Norma: Aristofreeks send us their music tracks. We then work on lyric ideas with them. Later we demo up ruff vocals of the song, for review. Once it’s fine-tuned, the last stage is recording our final vocals, at the studio with Aristofreeks. After that, the songs are mixed by the Aristofreeks and later mastered.

Alfa: We usually provide lyrics to the tracks that The Aristofreeks have created. When I get a track, I ask myself how does this track support the genre of dance music? What story can I tell that celebrates a zest for life? What vocal pattern and catch phrases reinforce that feeling?

Why did you choose Light club for you gig with The Aristofreeks, and what vibes does this venue have?
Norma: Jerry Greenberg and CFO of PEM, Joe Vasconsellos, decided on Club Light. It’s known for its high-end hospitality and its extraordinary visual atmosphere, which includes a collaboration with dancers from the Cirque Du Soleil Company. The club is also noted for hiring the biggest and best DJs within the EDM market.

Alfa: I’m sure PEM’s executives chose it because it has a very similar vibe to Studio 54. Both venues feature funky, rhythmic dance music that makes you want to dance all night long.

Luci: The audience there was warm and welcoming and seemed to appreciate what we had to offer.

To your mind, how similar are Ibiza and Vegas?
Norma: Although Ibiza is known for its dance clubs and nightlife, it’s seasonal, and Vegas is party central all year round. Another perk with Ibiza is that it has maintained and kept much of its countryside intact, allowing one to get away and appreciate nature at it best, and there are amazingly beautiful beaches.

Alfa: It’s this love of life and music that makes Ibiza and Las Vegas kindred spirits. When I looked out at the young people dancing and enjoying themselves in Vegas, I could imagine people doing the same in Ibiza. I am looking forward to the opportunity to test this theory the next time I am in Ibiza.

Luci: Honestly, I don’t find them similar, personally. I think in Vegas people always seem to be searching for the place to go. In Ibiza they know where they are going and why. The club scene in Europe to me is more advanced or dedicated, I should say, than America. Europeans have a much more sophisticated appreciation of music new and old.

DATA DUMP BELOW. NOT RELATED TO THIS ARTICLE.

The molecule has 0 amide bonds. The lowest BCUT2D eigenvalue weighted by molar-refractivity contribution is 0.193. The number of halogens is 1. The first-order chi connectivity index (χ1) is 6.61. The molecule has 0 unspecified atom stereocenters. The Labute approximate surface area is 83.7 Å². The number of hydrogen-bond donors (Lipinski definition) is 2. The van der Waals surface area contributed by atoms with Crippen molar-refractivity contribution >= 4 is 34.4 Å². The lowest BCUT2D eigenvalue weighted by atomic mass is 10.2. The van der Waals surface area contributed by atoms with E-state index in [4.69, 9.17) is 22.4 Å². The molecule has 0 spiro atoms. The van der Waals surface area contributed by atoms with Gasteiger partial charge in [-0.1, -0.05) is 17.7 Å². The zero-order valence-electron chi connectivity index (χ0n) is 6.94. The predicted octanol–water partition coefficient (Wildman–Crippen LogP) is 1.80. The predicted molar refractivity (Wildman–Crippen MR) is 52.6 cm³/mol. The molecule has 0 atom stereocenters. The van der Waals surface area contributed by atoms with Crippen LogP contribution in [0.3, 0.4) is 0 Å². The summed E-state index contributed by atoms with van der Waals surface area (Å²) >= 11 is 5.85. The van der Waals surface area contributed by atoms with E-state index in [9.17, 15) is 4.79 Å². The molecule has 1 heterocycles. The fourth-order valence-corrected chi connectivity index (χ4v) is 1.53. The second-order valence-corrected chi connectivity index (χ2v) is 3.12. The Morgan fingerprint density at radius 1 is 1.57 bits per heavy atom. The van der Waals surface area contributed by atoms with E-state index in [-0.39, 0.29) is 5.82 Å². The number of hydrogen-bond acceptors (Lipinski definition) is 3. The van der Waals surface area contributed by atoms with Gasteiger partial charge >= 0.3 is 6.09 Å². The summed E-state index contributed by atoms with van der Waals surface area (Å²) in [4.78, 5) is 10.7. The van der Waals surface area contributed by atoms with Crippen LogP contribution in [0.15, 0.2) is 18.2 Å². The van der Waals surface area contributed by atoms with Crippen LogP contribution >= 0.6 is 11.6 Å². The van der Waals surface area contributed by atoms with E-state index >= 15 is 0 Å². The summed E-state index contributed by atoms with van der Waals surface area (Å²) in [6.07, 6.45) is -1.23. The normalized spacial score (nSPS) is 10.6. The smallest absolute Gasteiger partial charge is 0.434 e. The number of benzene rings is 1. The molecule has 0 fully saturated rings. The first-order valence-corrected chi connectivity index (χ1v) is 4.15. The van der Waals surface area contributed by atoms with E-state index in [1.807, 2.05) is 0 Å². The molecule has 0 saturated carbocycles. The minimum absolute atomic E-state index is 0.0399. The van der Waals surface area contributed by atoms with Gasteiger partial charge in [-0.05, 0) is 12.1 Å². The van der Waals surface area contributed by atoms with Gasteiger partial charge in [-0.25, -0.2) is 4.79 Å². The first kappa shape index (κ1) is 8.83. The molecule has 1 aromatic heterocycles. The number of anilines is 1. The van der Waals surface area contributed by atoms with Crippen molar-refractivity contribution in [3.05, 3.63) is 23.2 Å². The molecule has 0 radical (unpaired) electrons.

Bryden 3

When you perform your old hits on stage, does the audience respond better to their original arrangements or updated versions?
Luci: We’ve done both, I think it is the same.

Norma: Thus far the updated versions have garnered great response, especially Le Freak and Sorceror.

Alfa: The audience really responds to the updated version of our earlier classics. The foundation and the bass line is just as solid and funky. Synthesizers add just the right amount of rhythm to build the groove.

What plans do you have for the next few months in terms of gigs and releases?
Norma: By the fall we hope to have our show on the road.

Alfa: We are looking forward to touring with Aristofreeks in the future. Dates will be posted on our website www.nextstepmusic.us.

Edison Graff 2

Which young disco artists, labels and events could you recommend us to listen?
Norma: He’s not a disco artist but Gregory Porter, he is awesome. Another group to watch is dance music supergroup Company Freak headed by Jason King.

Alfa: Are there nu disco artists? I think today’s artists are discovering and tweaking a style that was developed earlier.

Luci: Is there such a thing as new disco artists, ha-ha? Other than CHIC, of course.

In your professional opinion, what is the main difference between modern disco and the songs from the golden era of the genre?
Norma: Back then the majority of music was recorded by live musicians with instruments, and today the music is created electronically with computers and digital software.

Luci: I feel the only difference would be in the arrangements. Disco dance was very much over-produced, today things are done simply and with more advanced tools. The only negative aspect of this is the loss of human feel sometimes: it becomes so perfect and tuned that the humanity and spirit gets lost. Back in the days before EDM, vocalists and musicians played together until it became one. What you felt was what you heard: fun and joy blended, unity came through. This is how you develop a sound, otherwise anybody can record! The other possible way is just to sing a line and fly it in the spots you want it, after auto tuning it and adding effects. I appreciate doing it both ways on a song, combining the human with the machine.

Check out Next Step Here…

Edison Graff 1